The Cyclists’ Alliance is pleased that the UCI has continued down a path of reform and improvement in women’s elite cycling, starting in 2020. New contract minimum standards, including maternity leave and a starting point for a Women’s WorldTour minimum salary, are important next steps in the evolution of our sport.

As reported in Cyclingnews.com by editor Kristen Frattini, the Alliance played an important part in both of these developments. First, Iris Slappendel was able to share suggested contract terms in the Alliance’s “model contract” with the UCI, in her role as a member of the Women’s WorldTour committee. (As the UCI does not yet recognize any women’s rider union, the model contract was shared only in her capacity as a committee member.)

Our model contract, which is available to our members to help you in your own contract negotiations, was drafted to contain many common protections available in other professional sports. Maternity leave is actually a critical protection for working women everywhere, but this is the first time women in cycling will have such a safety net.

As written by Frattini, Slappendel “advocated for maternity leave and insurance surrounding maternity. It’s been a big topic of discussion because there are people who find it difficult to understand, who feel that an athlete should not become pregnant because it is a cost to the team.” However, as women are having longer careers in the sport, and returning to race after having children, women’s cycling is overdue for maternity rights.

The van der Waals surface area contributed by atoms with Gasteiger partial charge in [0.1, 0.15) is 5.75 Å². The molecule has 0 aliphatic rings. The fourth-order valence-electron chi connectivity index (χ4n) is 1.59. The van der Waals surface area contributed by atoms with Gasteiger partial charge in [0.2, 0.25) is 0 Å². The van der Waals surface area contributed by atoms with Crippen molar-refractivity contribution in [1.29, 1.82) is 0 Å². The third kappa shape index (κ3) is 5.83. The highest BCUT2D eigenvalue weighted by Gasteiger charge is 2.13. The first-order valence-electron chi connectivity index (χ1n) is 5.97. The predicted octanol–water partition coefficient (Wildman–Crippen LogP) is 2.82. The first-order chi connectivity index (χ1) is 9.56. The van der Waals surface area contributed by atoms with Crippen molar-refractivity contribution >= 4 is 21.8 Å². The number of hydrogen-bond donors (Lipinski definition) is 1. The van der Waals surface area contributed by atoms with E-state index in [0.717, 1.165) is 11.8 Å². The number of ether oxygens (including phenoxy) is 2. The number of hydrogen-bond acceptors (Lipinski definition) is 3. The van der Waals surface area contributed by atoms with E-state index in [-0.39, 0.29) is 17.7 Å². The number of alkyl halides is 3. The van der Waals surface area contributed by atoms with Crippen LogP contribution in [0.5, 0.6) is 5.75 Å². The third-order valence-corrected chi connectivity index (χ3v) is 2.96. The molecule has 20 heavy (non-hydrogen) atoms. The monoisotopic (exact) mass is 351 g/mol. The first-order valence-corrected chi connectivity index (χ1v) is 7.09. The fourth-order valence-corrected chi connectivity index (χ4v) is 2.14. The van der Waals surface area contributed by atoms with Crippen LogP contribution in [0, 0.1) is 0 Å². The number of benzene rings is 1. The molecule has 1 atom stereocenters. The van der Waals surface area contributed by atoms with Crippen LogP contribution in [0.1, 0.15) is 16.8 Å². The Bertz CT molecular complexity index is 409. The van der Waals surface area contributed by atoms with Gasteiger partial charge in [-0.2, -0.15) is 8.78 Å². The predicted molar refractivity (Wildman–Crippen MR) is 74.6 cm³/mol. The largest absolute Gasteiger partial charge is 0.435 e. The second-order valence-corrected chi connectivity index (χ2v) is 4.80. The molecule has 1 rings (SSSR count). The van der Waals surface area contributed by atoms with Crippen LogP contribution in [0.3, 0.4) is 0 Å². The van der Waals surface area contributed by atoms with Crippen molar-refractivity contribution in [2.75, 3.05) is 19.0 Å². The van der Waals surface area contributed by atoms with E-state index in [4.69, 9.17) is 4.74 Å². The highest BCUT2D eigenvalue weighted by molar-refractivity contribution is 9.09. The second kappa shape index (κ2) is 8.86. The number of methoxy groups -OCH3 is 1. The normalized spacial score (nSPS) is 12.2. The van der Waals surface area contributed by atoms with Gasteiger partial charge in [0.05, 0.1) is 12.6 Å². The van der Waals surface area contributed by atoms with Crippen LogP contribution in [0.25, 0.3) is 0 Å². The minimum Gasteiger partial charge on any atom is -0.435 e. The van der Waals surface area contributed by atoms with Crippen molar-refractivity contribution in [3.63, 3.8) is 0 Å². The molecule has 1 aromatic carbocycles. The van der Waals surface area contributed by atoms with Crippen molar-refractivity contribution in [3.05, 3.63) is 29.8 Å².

As we have shared before, you should not have to sacrifice your career for your family, and as our sport modernizes and listens to its riders, you may not have to. The other major announcement of a 15,000 EUR starting salary for WWT team riders is also encouraging. While the UCI has stated a target to eventually match the standard of Men’s Continental salaries (30,000 EUR), we will continue to lobby the UCI and work with all of the teams throughout our sport to find the right salary for the economics in women’s cycling.

We hope to eventually negotiate directly with any future association of our teams and create a Collective Bargaining Agreement for a minimum salary. In the meanwhile, only the WWT teams will be required to offer a minimum salary, which may create inequity in the sport in the short term. However, as women’s cycling gains popularity, we will continue to work with stakeholders to improve the economics and create better salary conditions for everyone, in all of our racing disciplines, for our teammates and professional staff alike.

The original article from EU Athletes member, the Cyclists Alliance can be found here.

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